- The Human Rights Council has adopted a resolution which some have called a landmark in furthering the protection of human rights defenders. Are you satisfied with the results?
Let me first of all thank the ISHR and other human rights organizations for the invaluable advise and support throughout the process we have had here in Geneva.
In 2011, the General Assembly expressed grave concerns about the serious nature of risks faced by human rights defenders due to threats, attacks and acts of intimidation against them. Regrettably, the situation has hardly improved since then. On the contrary, current trends are largely negative, as reported by the Special Rapporteur and others. Against this background, the Council had to respond with a clear message. The resolution ‘Protecting Human Rights Defenders’ should be seen as such, as the collective voice of the international community in 2013. On balance, we see the resolution as an appropriate response by the Human Rights Council at a very difficult time for human rights defenders in all regions of the world.
The unanimous adoption of this resolution sends an important signal of support to all the courageous people who are fighting against human rights violations all over the world. We must now work to ensure that this resolution is translated into concrete results on the ground and leads to an improvement in the situation of human rights defenders.
- What do you see as the main advances achieved through the resolution? The resolution places special emphasis on women human rights defenders; why did you choose to highlight their work?
The resolution provides for a collective and clear direction to States, which rallied behind the resolution when adopting it by consensus. A large number of States across all regions have also cosponsored the resolution. This is important.
The strength of the resolution lies in the broad support around a comprehensive and clear message. I believe it addresses the main issues in a principled and fairly straight forward manner. Let me mention a few aspects. A key message of the resolution is that national legislation must be consistent with international human rights law. Measures to combat terrorism and preserve national security must follow transparent and foreseeable criteria and standards. Procedural safeguards must be in place, including in criminal cases against human rights defenders. Legal provisions and their application affecting human rights defenders must be clearly defined, determinable and non-retroactive, and they cannot be used or misused to criminalize, stigmatize, impede, obstruct or otherwise restrict the work of human rights defenders contrary to international human rights law. Rather, human rights defenders must be allowed to play their important and legitimate role in the promotion of human rights, democracy and the rule of law. The independence of their organizations must be respected.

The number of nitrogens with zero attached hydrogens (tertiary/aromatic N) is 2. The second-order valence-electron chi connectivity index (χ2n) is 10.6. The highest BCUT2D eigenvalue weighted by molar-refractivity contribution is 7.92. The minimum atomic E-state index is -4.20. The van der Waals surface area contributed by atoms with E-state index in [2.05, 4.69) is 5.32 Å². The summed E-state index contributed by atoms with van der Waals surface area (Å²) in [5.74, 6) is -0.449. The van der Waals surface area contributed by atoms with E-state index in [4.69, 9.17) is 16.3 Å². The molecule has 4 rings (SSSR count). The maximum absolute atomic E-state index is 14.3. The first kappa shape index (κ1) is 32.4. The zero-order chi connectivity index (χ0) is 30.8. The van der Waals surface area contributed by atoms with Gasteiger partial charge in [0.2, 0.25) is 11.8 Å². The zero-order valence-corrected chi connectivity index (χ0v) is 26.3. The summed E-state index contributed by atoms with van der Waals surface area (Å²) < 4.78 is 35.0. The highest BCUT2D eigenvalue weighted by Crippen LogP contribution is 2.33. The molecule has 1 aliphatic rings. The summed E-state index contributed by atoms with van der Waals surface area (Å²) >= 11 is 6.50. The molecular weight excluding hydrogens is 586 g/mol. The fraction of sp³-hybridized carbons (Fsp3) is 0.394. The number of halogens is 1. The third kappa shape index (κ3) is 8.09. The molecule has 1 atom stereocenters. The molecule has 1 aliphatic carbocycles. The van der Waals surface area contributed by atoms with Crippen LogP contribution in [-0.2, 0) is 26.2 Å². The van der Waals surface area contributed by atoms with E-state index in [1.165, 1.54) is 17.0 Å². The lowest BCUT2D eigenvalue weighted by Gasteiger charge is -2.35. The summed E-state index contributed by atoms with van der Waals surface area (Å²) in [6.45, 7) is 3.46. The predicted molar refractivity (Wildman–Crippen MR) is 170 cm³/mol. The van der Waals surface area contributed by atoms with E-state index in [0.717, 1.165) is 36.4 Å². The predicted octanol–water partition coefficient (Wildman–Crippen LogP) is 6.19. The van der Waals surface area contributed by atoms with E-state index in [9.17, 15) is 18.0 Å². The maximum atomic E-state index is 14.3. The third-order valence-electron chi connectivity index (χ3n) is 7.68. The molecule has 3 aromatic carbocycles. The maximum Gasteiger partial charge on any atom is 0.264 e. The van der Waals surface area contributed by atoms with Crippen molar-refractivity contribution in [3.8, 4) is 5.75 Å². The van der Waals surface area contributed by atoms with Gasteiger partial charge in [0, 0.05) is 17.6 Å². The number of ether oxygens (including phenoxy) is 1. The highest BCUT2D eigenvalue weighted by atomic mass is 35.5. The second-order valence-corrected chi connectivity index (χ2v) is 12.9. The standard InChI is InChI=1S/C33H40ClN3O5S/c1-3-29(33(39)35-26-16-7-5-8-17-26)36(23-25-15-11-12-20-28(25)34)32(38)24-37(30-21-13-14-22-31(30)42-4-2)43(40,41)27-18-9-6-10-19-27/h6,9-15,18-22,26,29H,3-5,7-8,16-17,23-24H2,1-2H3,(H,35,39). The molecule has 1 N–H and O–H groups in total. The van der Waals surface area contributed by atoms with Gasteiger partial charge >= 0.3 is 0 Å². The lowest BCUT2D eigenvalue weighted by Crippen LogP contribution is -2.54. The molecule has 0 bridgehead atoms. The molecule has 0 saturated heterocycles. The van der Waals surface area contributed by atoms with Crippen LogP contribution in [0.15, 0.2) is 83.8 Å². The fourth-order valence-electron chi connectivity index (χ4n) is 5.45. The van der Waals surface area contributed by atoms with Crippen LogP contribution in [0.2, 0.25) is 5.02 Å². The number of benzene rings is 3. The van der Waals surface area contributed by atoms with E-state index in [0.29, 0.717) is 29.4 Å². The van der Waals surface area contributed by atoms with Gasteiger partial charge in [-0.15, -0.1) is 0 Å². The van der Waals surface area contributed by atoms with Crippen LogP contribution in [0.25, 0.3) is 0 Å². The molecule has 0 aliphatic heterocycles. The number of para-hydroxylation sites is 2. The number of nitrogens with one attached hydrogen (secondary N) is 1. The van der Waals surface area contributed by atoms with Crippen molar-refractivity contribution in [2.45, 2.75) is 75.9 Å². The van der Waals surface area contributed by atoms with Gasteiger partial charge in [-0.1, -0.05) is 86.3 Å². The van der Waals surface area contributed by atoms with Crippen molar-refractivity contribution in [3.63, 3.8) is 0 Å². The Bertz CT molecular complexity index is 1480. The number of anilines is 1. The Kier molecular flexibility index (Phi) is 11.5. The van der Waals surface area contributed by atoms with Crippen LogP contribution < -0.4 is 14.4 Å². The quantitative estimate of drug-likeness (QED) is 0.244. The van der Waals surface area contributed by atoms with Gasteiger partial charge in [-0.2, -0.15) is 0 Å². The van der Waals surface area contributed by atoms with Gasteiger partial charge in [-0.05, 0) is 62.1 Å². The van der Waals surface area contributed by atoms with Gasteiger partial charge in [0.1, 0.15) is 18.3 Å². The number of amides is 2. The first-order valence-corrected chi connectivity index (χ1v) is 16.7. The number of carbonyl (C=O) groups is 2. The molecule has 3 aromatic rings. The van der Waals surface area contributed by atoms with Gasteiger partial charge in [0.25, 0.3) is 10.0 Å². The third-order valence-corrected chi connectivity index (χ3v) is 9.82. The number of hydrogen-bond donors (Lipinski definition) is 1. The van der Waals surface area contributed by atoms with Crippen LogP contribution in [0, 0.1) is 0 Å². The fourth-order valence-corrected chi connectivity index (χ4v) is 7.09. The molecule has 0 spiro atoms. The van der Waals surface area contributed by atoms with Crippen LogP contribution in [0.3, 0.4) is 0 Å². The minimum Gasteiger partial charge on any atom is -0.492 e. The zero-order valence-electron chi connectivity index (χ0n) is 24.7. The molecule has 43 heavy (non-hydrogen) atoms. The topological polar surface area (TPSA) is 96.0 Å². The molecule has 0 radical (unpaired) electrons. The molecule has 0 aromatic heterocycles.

Moreover, the freedom of expression, association and peaceful assembly - which are essential for the promotion and protection of other rights - must be ensured and provided for on a very practical level, including by avoiding discriminatory restrictions on potential sources of funding. Laws regulating civil society organizations must not hinder, but facilitate their work. New forms of communication, online and offline, and the media of one’s choice should be promoted and facilitated at all levels. Clear laws and policies must allow for a general right to request and receive information held by public authorities. Provisions must not prevent public officials from being held accountable. Penalties for defamation must be limited in order to ensure proportionality. Legislation aimed at preserving public morals must be compatible with international human rights law. Legislation must not target the activities of those defending the rights of persons belonging to minorities or espousing minority beliefs. States must ensure that dissenting views are allowed. These are some of the aspects that are laid out in the resolution.